New Functions In Early Access (GMS v1.3+)

Our senior developer Mike Dailly has been busy re-doing the draw pipeline to make all platforms consistent (see the tech blog article Changes to the GUI layer, and the new Application Surface), but he's also found the time to add in some extra user-requested functions to the Early Access build of GameMaker: Studio. These new functions are generally simple additions to GML designed to make your programming life easier, and although they are in the Early Access builds, they will be brought over to the normal GameMaker: Studio version in a future update.

This short article aims to give you a brief over-view of these functions to bring them to your attention (since, let's be honest, who reads the release notes!?), but they are all documented with more depth and with examples of use in the Early Access version manual.

The Functions

angle_difference(src, dest)

This function has been much requested and is incredibly useful for easily creating smooth rotation between two points, as well as many other things. It takes a source angle and a destination angle and will return the smallest angle difference between them as a value between -180 and 180.


darctan2(y, x)

Since most of the angle related functions and variables in GameMaker: Studio use degrees, a common complaint from users has been that the trigonometric functions don't, Meaning that you have to have degree>radian>degree conversions in your code. However that is no longer the case and all the above functions are versions of the standard functions, only they take degrees as their argument values.


ds_list_add(id, val1 [,val2, ... val15])
ds_queue_enqueue(id, val [,val2, ... val15])
ds_stack_push(id, val [,val2, ... val15])

While the above functions for data structures are not new additions, they have been "tweaked". Previously if you had to add (for example) 10 items into a ds_list, you would have to have used the ds_list_add() function ten times. Now, however, the function takes variable arguments, meaning that for stacks, maps and lists, you can add up to 15 items in a single call.



Tile handling is another area that many users have requested be added to, and with these new functions it is hoped that using and changing tiles from code will become easier and more accessible. Basically, you can now get a count of all tiles in a single room, then iterate through them all one at a time to get the unique id for the individual tile which can then be modified. You can also get a pre-populated array of tile ids for all depths, or an array of ids for those tiles at a specific depth.


point_in_rectangle(px, py, x1, y1, x2, y2)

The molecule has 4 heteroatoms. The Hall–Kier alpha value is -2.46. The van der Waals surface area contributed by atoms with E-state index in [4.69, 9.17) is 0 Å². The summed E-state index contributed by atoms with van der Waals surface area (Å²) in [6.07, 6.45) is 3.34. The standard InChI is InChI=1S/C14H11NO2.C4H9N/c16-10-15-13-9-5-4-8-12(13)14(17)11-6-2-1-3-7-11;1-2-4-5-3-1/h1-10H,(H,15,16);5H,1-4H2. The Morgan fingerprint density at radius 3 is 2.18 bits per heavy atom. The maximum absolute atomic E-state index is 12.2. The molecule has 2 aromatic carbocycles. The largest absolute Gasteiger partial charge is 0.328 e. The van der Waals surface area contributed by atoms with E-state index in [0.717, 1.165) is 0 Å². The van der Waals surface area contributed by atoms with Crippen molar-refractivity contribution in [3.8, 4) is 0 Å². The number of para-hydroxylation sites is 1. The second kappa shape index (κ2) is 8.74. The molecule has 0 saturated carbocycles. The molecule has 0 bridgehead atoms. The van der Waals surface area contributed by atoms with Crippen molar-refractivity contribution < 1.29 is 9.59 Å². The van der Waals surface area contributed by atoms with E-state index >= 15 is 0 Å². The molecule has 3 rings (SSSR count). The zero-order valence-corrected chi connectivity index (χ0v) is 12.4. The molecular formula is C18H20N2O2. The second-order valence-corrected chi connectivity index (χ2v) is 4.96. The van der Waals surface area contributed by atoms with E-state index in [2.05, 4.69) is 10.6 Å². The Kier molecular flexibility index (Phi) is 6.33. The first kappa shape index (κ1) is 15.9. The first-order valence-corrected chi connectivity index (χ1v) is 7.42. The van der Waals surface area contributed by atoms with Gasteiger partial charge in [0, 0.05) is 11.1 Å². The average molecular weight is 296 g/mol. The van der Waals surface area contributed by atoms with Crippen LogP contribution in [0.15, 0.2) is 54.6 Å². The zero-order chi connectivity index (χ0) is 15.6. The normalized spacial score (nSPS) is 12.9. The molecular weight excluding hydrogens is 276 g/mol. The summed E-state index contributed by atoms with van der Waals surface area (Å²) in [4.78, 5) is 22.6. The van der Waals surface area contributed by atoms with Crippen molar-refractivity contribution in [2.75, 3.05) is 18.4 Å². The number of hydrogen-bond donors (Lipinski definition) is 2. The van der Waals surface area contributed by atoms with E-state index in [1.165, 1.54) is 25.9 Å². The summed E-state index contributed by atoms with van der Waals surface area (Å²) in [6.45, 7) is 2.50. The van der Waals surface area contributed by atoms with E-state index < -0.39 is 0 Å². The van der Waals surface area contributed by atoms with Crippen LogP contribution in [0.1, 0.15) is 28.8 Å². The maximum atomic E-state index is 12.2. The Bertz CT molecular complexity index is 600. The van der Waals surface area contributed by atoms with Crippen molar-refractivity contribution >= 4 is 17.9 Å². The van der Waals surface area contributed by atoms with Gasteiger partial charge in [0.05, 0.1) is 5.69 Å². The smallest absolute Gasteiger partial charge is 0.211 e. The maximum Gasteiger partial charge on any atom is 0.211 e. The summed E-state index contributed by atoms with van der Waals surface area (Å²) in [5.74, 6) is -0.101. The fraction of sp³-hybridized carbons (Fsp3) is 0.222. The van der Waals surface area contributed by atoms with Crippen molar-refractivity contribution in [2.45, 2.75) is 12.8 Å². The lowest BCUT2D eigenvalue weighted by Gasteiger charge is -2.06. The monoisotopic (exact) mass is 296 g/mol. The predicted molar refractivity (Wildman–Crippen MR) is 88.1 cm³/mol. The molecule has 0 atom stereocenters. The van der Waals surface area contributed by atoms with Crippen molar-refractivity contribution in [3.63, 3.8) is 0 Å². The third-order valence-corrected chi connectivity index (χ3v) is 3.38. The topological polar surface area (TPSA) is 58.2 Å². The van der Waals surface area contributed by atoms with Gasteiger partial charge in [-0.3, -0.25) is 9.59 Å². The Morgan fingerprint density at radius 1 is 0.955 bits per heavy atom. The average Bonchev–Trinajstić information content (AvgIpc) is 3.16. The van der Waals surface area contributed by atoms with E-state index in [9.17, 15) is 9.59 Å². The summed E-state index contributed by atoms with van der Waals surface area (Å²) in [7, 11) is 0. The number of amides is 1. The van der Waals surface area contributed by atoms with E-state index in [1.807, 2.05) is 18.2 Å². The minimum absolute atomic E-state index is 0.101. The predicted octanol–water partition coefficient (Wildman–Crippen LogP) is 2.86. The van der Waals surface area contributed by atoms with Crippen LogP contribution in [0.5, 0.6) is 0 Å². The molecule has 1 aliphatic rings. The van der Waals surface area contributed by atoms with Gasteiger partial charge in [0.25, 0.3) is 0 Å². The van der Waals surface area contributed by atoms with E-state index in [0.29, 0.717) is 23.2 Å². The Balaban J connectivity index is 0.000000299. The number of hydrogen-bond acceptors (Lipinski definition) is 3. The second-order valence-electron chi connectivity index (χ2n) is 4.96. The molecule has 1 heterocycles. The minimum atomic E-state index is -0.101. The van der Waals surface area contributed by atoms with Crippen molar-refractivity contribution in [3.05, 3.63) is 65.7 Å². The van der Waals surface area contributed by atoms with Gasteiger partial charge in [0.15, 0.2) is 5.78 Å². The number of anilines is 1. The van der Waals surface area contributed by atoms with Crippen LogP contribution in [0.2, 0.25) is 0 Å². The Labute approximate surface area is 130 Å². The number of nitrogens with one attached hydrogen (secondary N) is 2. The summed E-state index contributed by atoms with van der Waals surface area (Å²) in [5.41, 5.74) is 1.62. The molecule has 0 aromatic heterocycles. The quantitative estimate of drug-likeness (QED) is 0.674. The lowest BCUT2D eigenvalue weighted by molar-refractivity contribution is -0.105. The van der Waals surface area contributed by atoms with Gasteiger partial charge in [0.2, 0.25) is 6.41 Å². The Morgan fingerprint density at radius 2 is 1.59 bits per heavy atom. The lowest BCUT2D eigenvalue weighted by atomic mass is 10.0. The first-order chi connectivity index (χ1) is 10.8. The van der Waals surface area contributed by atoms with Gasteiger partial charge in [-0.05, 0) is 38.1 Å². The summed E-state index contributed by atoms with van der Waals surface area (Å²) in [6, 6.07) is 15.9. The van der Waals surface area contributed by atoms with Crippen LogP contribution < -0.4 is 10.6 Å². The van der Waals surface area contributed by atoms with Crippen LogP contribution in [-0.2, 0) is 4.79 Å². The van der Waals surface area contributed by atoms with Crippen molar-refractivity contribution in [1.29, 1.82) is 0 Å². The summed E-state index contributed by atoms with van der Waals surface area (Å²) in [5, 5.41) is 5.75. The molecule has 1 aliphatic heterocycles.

point_in_triangle(px, py, x1, y1, x2, y2, x3, y3)
point_in_circle(px, py, cx, cy, rad)

rectangle_in_rectangle(sx1, sy1, sx2, sy2, dx1, dy1, dx2, dy2) rectangle_in_triangle(sx1, sy1, sx2, sy2, x1, y1, x2, y2, x3, y3) rectangle_in_circle(sx1, sy1, sx2, sy2, cx, cy, rad)

The functions listed above are all extra collision checking functions designed to make life easier when dealing with objects and interfaces that either don't have sprites or that require non-mask based approached to collisions. The first set will check to see if a specific point is within the defined area, returning either true or false, while the second set check for an area overlap with the chosen form. These area functions will return either 0, 1, or 2, where 0 is no collision, 1 is a complete overlap (ie: the defined area is completely within the shape) while a 2 means there is only a partial overlap.


draw_roundrect_ext(x1, y1, x2, y2, radx, rady, outline)
draw_roundrect_color_ext(x1, y1, x2, y2, radx, rady, col1, col2, outline)

These two functions simply extend the functionality of the round rectangle drawing functions, permitting you to set an x and y radius for the corners, giving you more control over the final "look" of the rectangle being drawn. Very useful for interface design and custom text-boxes etc...


mp_grid_get_cell(id, x, y)

The current mp_grid functions permit you to set individual cells in a motion planning grid, as well as clear them, but in many cases you'd like to know whether a cell is "flagged" or not and there was no way to do this. However this function rectifies this omission and lets you check a cell to see if it has been marked on the grid as occupied (in which case the function returns true), or not (false).



The final function in this list is primarily for those of you that make Windows extensions (and is only for Windows). It will return the d3d device "handle", which you can then pass through to your dll to get access to the draw pipeline.


That's it for this round-up of new, minor, functions that have been added. We hope that these help you get more from GameMaker: Studio and that they make your life as a programmer that little bit easier!

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